Sand Tray Therapy

Sand Tray Therapy

Beth Bishop, LMSW

RPC is excited to announce that we will begin incorporating Sand Tray Therapy as a modality for our clients at RPC. We have clients who have benefited from weaving sand into a session already and we are excited to expand this practice. 

What IS Sand Tray Therapy? Sand Tray Therapy starts with a story. You (the client) use the materials, sand, miniature figurines and objects, to tell the story during your psychotherapy session. This story is often formulated in the building of the tray. This type of therapy helps clients to process the story of their lives, including trauma and loss.

The sandtray is simple and the stories displayed are complex. Sandtray can give strength to expression and can help uncover/discover issues that are being grappled with. Sometimes those expressions are obvious to the client and other times they come as a revelation with an “Oh!” as a truth about the implicit self is revealed. Studies show that it is effective in treating a variety of mental health issues including anxiety and the processing of trauma, grief and loss.  1, 2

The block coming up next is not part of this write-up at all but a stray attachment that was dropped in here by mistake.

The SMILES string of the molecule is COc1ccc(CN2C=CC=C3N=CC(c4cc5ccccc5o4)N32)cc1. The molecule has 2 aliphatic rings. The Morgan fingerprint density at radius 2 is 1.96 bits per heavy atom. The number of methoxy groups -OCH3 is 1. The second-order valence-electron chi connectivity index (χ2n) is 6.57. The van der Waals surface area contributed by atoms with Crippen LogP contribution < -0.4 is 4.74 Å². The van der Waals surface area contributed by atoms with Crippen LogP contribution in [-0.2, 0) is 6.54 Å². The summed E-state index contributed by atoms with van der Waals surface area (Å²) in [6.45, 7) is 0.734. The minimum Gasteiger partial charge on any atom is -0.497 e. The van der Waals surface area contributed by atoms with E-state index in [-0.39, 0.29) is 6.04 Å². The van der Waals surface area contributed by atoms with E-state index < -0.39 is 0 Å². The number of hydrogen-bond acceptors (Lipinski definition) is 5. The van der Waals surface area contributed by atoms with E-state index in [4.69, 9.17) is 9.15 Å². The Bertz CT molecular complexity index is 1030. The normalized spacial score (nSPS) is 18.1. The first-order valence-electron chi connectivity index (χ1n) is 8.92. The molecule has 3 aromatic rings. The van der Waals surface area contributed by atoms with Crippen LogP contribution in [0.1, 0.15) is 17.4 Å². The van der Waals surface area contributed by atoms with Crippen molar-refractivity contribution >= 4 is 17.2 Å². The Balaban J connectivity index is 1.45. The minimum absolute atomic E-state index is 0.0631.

I look forward to welcoming clients into the space where a different part of their brain can be used to explore what is going on in their lives. Sandtray is experiential and offers sensory grounding and can be a pathway to comfort and calm. Sand Tray Therapy is currently being offered at RPC by Beth Bishop, LMSW-PMH-C, and Grace Rao, LCSW.

Often the hands will solve a mystery that the intellect has struggled with in vain. 

~ Carl Jung

In the process of creating a sandtray, hope often appears from unknown sources. 

~ Amy Flagherty

Pandemic at the hospital ~ used by permission.


Further reading:


  1. Foo, M., & Pratiwi, A. (2021). The effectiveness of sandplay therapy in treating generalized anxiety disorder patients with childhood trauma using magnetic resonance spectroscopy to examine choline level in the dorsolateral prefrontal cortex and centrum semiovale. International Journal of Play Therapy, 30(3), 177–186.

  1. Carey, L. (Ed.) (2006). Expressive and creative arts methods for trauma survivors. London, UK: Jessica Kingsley.